- Scarr ascent from St. Kevin’s Way (9.3km ascent with 742m climb)
Other obvious candidates are, of course, the classical mountain races such as Lugnacoille, Carrauntoohil, and Brandon, but these tend to be more difficult to access on a regular basis unless you’re John Lenihan. Another consideration is that you should be running the entire uphill so pick a gradient and terrain that will allow you to do this without going heavily anaerobic or being forced to walk. Then progress it from there.
Long Hill Run
There’s nothing new about a long hill run and most mountain runners do them regularly. They are simply long runs (preferably two hours and beyond once you are able) over tougher climbs and usually rougher terrain than your regular long runs.
The implications are likewise straightforward: More stress on muscles and potentially less on the heart. If you legs tire early, you can’t keep the pressure up on the heart because your legs slow you down too much or you end up walking some parts of very steep climbs.
Likewise, the downhills can turn into a purely technical exercise with little exertion on legs and heart, so its important to keep up a decent effort here and work on your technical skills if you use very rough routes were the terrain might see you jogging down.
For instance, my first long aerobic hill run this morning was a simple run out the Wicklow Way from Glendalough to Ballinafunshoge and back again. The route features 786m climb compared to the 588m I did when looping around Earl’s Drive (but here the terrain was much faster) or the 457m on my Laragh to Clara Vale loop. Where it really stands out is the rougher terrain and the 150m climb on kilometre five. Of course, I don’t mind a bit of work when there’s only 20km to go!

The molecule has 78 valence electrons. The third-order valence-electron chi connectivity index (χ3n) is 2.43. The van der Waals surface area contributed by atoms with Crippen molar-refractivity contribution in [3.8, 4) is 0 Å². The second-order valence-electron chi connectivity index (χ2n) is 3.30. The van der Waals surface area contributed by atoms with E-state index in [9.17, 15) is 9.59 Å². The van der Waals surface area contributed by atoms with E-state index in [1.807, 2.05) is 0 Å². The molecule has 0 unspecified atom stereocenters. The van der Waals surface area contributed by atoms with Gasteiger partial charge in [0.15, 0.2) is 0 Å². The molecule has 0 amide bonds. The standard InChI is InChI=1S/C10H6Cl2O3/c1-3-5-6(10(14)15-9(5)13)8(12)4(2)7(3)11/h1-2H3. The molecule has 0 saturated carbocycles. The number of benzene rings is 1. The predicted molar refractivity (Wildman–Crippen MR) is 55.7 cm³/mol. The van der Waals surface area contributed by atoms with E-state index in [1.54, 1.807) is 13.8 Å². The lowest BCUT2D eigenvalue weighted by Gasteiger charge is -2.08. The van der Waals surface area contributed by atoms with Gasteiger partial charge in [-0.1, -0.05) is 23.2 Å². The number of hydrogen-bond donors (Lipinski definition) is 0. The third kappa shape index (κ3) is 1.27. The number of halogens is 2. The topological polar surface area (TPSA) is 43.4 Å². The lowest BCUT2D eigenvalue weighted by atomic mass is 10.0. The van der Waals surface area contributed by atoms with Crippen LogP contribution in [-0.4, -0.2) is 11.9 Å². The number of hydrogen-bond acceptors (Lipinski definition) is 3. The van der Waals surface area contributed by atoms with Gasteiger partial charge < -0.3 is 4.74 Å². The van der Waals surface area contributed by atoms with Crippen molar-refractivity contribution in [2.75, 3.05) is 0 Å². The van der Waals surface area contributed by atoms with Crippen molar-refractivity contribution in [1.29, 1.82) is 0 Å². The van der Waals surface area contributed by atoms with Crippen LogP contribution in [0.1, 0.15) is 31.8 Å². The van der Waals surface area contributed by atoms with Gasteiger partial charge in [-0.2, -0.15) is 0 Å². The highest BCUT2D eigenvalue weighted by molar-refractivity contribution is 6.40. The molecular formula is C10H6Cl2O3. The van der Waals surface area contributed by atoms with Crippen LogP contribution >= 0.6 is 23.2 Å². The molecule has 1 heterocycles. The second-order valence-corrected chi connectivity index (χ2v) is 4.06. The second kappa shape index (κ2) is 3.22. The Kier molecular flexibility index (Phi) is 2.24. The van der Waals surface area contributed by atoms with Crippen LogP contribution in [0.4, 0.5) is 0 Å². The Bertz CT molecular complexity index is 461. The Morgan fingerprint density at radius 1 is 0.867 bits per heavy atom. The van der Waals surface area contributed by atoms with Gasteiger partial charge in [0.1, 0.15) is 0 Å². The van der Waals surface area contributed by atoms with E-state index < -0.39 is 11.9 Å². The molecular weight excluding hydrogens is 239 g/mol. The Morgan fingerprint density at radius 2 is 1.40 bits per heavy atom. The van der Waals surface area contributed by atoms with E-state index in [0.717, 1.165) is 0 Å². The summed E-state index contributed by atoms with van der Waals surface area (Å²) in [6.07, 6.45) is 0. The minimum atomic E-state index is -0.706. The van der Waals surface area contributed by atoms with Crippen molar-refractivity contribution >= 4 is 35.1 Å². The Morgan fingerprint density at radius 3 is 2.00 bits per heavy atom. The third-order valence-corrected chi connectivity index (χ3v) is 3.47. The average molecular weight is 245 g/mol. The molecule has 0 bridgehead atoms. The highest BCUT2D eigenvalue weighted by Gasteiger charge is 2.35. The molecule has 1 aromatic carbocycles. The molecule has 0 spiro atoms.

On the way back I came down the Brockagh race route. I never understood the criticism of this section rather I think it’s the true test of the race. When you come off the descent at full tilt suddenly the flat ground forces you to carry your own weight.
To succeed here you need a complete athlete physically primed with solid endurance to carry his legs over the finish line without any gravity to assist them. The Brockagh descent is one of the easiest around and I remember well the lesson taught in my maiden season of 2007. Having overplayed my hand to catch Justin Rea on the descent, I blew up on the flat bit and got caught helplessly by Ruiri Finucane. I never forgot this lesson and it served me right too, having gone faster than my system would take. Looking at yesterday’s cross-country its important that such tactical blunders are punished so the runner can develop their racing smarts before they are thrown on the really big stage.
During “hill week” I simply have to throw mileage and pace comparisons out the window as they become meaningless. While the long hill run was the longest run of the year in terms of duration, it was only the fourth longest in terms of miles. Was it the hardest? Absolutely, the most painful, miserable and inconsistent run of the year and the storm winds blowing over Paddock Hill were no help, just as my ankles constant complains on the uphill vindicates my decision to only be a “part-time hill-runner” this year.
It also had the lowest heart rate of the year and despite tired legs from my strong Out and Back the day before, soreness has not been particularly bad, perhaps because I spend the rest of the day walking around the ALSAA fields watching the Intermediate Cross-Country. More on that and the successful week 5 next week…